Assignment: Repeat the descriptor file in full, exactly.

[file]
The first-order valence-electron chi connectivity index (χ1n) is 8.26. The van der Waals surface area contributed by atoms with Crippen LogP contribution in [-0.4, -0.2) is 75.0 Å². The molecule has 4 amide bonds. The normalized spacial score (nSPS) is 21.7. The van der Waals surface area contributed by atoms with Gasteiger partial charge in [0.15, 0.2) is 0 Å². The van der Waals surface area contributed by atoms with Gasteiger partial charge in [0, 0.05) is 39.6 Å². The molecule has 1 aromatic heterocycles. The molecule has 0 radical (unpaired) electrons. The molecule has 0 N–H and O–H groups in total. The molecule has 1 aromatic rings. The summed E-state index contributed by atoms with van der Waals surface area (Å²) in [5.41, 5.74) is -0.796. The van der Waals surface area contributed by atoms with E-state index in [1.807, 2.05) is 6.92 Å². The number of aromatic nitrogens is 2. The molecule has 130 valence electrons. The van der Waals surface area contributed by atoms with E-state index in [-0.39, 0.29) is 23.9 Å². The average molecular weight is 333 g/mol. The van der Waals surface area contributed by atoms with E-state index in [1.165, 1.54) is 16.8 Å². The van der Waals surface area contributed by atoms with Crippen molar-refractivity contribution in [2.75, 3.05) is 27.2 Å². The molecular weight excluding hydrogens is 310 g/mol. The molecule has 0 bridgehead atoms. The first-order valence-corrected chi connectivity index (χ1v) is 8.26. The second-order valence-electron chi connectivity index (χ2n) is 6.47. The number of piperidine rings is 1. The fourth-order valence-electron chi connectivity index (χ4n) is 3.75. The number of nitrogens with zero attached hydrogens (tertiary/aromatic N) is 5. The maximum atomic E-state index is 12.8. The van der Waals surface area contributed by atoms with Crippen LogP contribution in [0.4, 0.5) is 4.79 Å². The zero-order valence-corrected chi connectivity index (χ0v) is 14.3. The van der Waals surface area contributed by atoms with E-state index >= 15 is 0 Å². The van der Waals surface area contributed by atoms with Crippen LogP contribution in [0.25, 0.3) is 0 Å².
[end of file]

The first-order valence-electron chi connectivity index (χ1n) is 8.26. The van der Waals surface area contributed by atoms with Crippen LogP contribution in [-0.4, -0.2) is 75.0 Å². The molecule has 4 amide bonds. The normalized spacial score (nSPS) is 21.7. The van der Waals surface area contributed by atoms with Gasteiger partial charge in [0.15, 0.2) is 0 Å². The van der Waals surface area contributed by atoms with Gasteiger partial charge in [0, 0.05) is 39.6 Å². The molecule has 1 aromatic heterocycles. The molecule has 0 radical (unpaired) electrons. The molecule has 0 N–H and O–H groups in total. The molecule has 1 aromatic rings. The summed E-state index contributed by atoms with van der Waals surface area (Å²) in [5.41, 5.74) is -0.796. The van der Waals surface area contributed by atoms with E-state index in [1.807, 2.05) is 6.92 Å². The number of aromatic nitrogens is 2. The molecule has 130 valence electrons. The van der Waals surface area contributed by atoms with E-state index in [-0.39, 0.29) is 23.9 Å². The average molecular weight is 333 g/mol. The van der Waals surface area contributed by atoms with E-state index in [1.165, 1.54) is 16.8 Å². The van der Waals surface area contributed by atoms with Crippen molar-refractivity contribution in [2.75, 3.05) is 27.2 Å². The molecular weight excluding hydrogens is 310 g/mol. The molecule has 0 bridgehead atoms. The first-order valence-corrected chi connectivity index (χ1v) is 8.26. The second-order valence-electron chi connectivity index (χ2n) is 6.47. The number of piperidine rings is 1. The fourth-order valence-electron chi connectivity index (χ4n) is 3.75. The number of nitrogens with zero attached hydrogens (tertiary/aromatic N) is 5. The maximum atomic E-state index is 12.8. The van der Waals surface area contributed by atoms with Crippen LogP contribution in [0.4, 0.5) is 4.79 Å². The zero-order valence-corrected chi connectivity index (χ0v) is 14.3. The van der Waals surface area contributed by atoms with E-state index >= 15 is 0 Å². The van der Waals surface area contributed by atoms with Crippen LogP contribution in [0.25, 0.3) is 0 Å².